The Strato Cloud parachute I was jumping with, had an aerofoil-shaped canopy. Once deployed, it behaved like a glider. Rather than descending vertically, it glided with a good glide ratio of 1:3. Simply put, it moved forward three feet for every foot of descent. It could reach airspeeds of 40-50 kmph. Its manoeuvrability and high sensitivity to controls enabled experienced jumpers to execute pinpoint landings. They used to say: “With deft handling of the control lines, one can land on a target as small as a lady’s kerchief.” Miscalculation, on the other hand, could lead to serious injuries.
The spectators looked skywards and counted the jumpers who popped out of the aircraft like tiny pebbles. They held their breath waiting for the parachutes to open. The jumpers falling below me deployed their parachutes at their assigned heights. I too threw away my pilot chute—a small parachute which initiates the opening sequence of the main parachute. In a second and a half, my parachute was filled with air. And then began an ordeal, the memory of which, even today, sends a chill down my spine.
The suspension lines on one side of my parachute were jumbled up and the canopy was badly deformed. The partially deployed parachute began turning to the right. My efforts to untangle the suspension lines were in vain. In a few seconds, the turns became vicious; I was hurled like a stone at the end of a sling and spiralling down at a tremendous speed. I pulled down the lines to stop the turns. Thanks to the gruelling training sessions under Sergeant R Singh, I had developed strong arms to deal with such situations. My effort met with partial success. The turns slowed down to a stop (almost) but now the parachute headed for an incipient stall––a condition in which there could be a sudden loss of height (40 to 50 feet). Holding on to the lines would certainly result in a stall. I was still at 4,500 feet above the ground; a stall at that height would cause me no harm. But a stall close to the ground would be disastrous. I recalled with horror, an accident involving Warrant Officer Augustine who had been sentenced to the confines of a wheel chair for life due to a heavy landing.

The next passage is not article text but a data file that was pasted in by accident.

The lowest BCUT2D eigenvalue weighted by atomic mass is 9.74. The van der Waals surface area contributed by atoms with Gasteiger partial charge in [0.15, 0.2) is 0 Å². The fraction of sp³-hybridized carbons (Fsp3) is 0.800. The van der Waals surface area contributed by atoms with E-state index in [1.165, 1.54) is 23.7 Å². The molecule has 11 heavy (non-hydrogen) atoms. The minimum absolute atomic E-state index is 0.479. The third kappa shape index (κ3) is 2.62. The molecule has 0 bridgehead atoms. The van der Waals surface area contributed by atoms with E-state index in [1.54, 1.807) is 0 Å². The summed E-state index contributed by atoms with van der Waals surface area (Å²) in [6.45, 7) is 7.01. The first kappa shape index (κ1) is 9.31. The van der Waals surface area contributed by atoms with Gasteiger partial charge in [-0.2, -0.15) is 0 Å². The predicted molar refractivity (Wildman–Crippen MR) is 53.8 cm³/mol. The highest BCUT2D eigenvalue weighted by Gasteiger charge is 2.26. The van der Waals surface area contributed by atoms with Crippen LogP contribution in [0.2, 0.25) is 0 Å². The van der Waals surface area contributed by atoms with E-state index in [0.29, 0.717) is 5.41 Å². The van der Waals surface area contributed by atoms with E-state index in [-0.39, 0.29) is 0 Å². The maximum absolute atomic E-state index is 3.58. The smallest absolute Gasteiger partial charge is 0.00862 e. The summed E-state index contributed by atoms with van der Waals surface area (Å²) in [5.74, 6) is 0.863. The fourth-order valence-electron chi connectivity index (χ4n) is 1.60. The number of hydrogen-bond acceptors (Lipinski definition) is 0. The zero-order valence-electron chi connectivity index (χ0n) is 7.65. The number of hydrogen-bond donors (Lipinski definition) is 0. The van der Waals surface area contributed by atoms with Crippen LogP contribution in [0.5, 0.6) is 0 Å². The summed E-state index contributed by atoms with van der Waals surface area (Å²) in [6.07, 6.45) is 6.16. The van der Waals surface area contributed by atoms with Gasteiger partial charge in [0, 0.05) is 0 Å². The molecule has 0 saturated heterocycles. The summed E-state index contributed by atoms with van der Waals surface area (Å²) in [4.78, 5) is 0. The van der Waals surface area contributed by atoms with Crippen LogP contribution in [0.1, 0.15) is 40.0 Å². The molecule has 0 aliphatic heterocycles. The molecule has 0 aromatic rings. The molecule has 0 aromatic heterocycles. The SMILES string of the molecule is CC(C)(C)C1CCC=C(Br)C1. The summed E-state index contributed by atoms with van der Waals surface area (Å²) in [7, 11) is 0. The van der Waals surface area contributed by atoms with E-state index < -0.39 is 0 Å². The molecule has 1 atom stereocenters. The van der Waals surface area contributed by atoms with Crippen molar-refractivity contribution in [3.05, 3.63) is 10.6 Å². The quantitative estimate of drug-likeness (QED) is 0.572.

There was a surge of adrenaline and yet my mind went on several quick errands. I was reminded of Mudit, my son, eliciting a promise from me while bidding me bye that morning to make a paper bird for him that could flap its wings. Let alone giving him lessons in origami, I wondered if I would live to see him again. Then I recalled Squadron Leader (later Air Vice Marshal) Ajgaonkar’s ordeal a year or so ago. In a similar emergency, he had promptly deployed his reserve parachute and landed safely. “Never Say Die” was the gospel he had passed on to us. “Am I in the same situation?” I began comparing. “His was a high-speed emergency––total failure of the main parachute. I was faced with a slow speed emergency; I had, at least, a partially functioning parachute over my head. What if I jettisoned the malfunctioning main parachute and the reserve parachute did not open?”
That must-be-avoided-at-all-costs conversation with my own self had a numbing effect.
Mudit… origami… Augustine in wheelchair… Ajgaonkar…. Had time coagulated? No, it was an illusion. Time, and height above the ground, the two most precious commodities for me were fast running out. The impartiality of the earth’s gravity was evident in the rate at which the unwinding needle of my altimeter was sweeping the face of the instrument.
“Should I risk a stall with a deformed main canopy, or jettison it and depend on the reserve parachute for a safe landing?” The dilemma was damning. I was a mere 2,500 feet above the ground and approaching it at a breakneck speed. I was left with a few precious seconds in which, to decide, and cram deliberate action on which, would depend my survival, and the safety of my limbs. I pulled down my goggles, which had got fogged due to excessive sweating.